Welcome back to the Doctor Rich channel! Today, we’re going to be doing a reaction video to Dr. Glaucomflecken’s “Introducing the OB/GYN.”
Hi, I’m Doctor Rich, and my passion is to create silly videos you can watch and laugh. That’s funny, but it’s kind of my passion… Let’s check out this video!
Don’t have time to read this post? Watch the video here instead!
Thank you everybody for coming to the faculty meeting. Today, I have a very important announcement to make.
Are we all getting a Jonathan?
I want a Jonathan…
I have a Jonathan AND a Rachel.
Oh, you do have a Jonathan!
Which means I have a Jonathan! (Jonathan’s our video editor) [to Jonathan, off camera] Hi, Jonathan! We should have, like, a little box of his face and have him wave back.
[returns to Dr. Glaucomflecken video]
We’ve finally hired an OB/GYN!
Why? We don’t need an OB/GYN.
Oh, really? This hospital has been ranked scariest place to have a pelvic exam seven years in a row.
Doctor Rich [laughing]:
So this is making fun of the ER. There are hospitals that don’t have an OB/GYN department — and all women’s care services basically just have to be triaged through the emergency department. A lot of times they’re dealing with things like gunshot wounds, sometimes actual trauma, and sometimes there are silly things that go to the emergency department. The point is though, ER doctors kind of have a reputation for not being the best at women’s health — and not having interest in doing that. And maybe being the scariest place to have a pelvic exam!
[returns to video]
Our current gynecologist is a textbook from 1968! [camera cuts to a book titled “Vaginas, Etc.”]
So yeah — in those hospitals that don’t have those services, they might have a textbook (maybe up-to-date or somebody’s Googling Web MD to try to figure out what these conditions are) and have the OB/GYN on speed dial to try to figure out how to triage the patient.
So everybody, give a warm welcome to the OB/GYN.
Hi, everyone! Happy to be here.
[all of Dr. Glaucomflecken’s personas look at each other in disbelief at the female doctor, who is the first character not played by Dr. Glaucomflecken]
Doctor Rich [laughing]
Are they okay?
They’ve never seen one of you before…
No, a gynecol… Actually, I don’t know.
I’ve never seen a woman on Glaucomflecken’s videos before either — so that’s a bit of a shock! So yes — there are women in healthcare, and we’re proud to be the one specialty that actually has more female providers than male.
This is ridiculous. We need a surgeon!
Actually, I AM a surgeon.
Oh. Yeah, that’s a tough subject — that women can’t be surgeons or that OB/GYNs in general aren’t surgeons.
So let’s set the record straight — there are a number of different surgical specialties, and frankly, this attitude allows for women’s health specialties to be underrepresented and underfunded. And we have to understand that this is an area of specialty that deserves as many research dollars, deserves as much attention, deserves as much surgical specialty as ANY of the other surgical specialties. And that our providers are well-trained, intelligent, gifted, and many of them are women.
General Surgeon [sarcastically]:
OB/GYN [in disbelief]:
I’m sorry. What was that?
Well, it’s just that…
What part of making an incision and operating inside the human body disqualifies me as a surgeon?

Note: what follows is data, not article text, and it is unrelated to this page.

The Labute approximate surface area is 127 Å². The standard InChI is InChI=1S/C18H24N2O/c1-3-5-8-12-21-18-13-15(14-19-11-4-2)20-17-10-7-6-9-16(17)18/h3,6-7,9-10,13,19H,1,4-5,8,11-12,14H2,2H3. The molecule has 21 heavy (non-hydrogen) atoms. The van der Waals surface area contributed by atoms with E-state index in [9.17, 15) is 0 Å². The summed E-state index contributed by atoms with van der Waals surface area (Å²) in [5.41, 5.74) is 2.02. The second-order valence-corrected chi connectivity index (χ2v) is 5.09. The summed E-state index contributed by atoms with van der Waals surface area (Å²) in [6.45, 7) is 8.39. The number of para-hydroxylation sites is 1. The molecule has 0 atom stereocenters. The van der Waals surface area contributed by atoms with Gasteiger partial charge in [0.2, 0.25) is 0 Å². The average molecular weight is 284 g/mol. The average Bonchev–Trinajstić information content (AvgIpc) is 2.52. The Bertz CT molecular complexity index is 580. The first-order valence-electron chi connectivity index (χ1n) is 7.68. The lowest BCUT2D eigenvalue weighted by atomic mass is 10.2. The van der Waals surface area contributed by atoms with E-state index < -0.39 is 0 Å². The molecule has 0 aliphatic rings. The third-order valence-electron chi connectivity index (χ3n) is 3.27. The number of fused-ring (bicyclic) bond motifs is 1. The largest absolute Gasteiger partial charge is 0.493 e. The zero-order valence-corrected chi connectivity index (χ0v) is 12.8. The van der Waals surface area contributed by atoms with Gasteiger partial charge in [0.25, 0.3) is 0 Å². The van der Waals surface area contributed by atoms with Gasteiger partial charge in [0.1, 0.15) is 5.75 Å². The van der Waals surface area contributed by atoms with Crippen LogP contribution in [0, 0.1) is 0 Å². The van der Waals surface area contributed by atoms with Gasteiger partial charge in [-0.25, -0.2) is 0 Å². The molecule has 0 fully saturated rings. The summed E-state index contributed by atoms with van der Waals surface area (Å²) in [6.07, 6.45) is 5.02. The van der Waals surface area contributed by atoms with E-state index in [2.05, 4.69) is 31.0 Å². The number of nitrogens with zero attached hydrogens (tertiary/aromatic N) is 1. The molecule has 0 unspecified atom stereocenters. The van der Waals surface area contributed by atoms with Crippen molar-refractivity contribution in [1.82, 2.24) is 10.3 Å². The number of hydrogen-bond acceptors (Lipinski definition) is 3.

No, it’s just that…
Maybe it was all the surgery I did in residency? Oh — or all the surgery I did in fellowship?
Uh… I don’t think that you…
Oh, I get it. It must be the respect I have for all my colleagues. Yeah. That must be it.
[the General Surgeon stands with his mouth open, searching for words]
[about the General Surgeon] Nothing to say! So — and I, again, I think this is a topic that’s the elephant in the room that has to be addressed — women’s health (particularly women’s surgery) IS important and DOES deserve respect (just as all the OB/GYN providers respect all of their colleagues).
Oh, I like her!
Anyway, I’m excited to work with all of you. Please let me know if you have any questions.
How much IV contrast can I give to a pregnant lady?
Can pregnant ladies have pain medicine?
Yeah. I also have questions about what we can give pregnant ladies.
Are there any pregnancy-related bones I need to be aware of?
OB/GYN [to Administrator]:
I think I need to renegotiate my salary…
So you know… You feel that you don’t need the OB/GYN specialist until you NEED the OB/GYN specialist! This brings up a bigger point — that there is no one specialty that knows everything! It’s not a weakness to ask for a consult, ask for a second opinion, consult your society, your literature (or YouTube!) for a second opinion on something. And actually, it’s the fact that doctors (with few exceptions) have a lifetime commitment to better themselves, and educate themselves, and always try to be their higher self — to learn more and do more — that they’re able to provide the best possible care. And you know, we see this as a collaboration where everybody DOES need each other — and we’re all better together.
Administrator [to OB/GYN]:
Yeah. You can have whatever you want.
Doctor Rich [laughing]:
This does bring up the topic of the disparity of reimbursement in male and female providers — particularly in their first contract out of residency. That’s a great topic idea — we’ll have to do “Knowing your worth negotiating your first-year salary.” I have female residents, and they’re some of the strongest, toughest, most dedicated, caring, empathetic individuals that I’ve ever worked with. Many of my mentors are female physicians, and it’s not a “nice to have” — it’s a MUST-have in healthcare.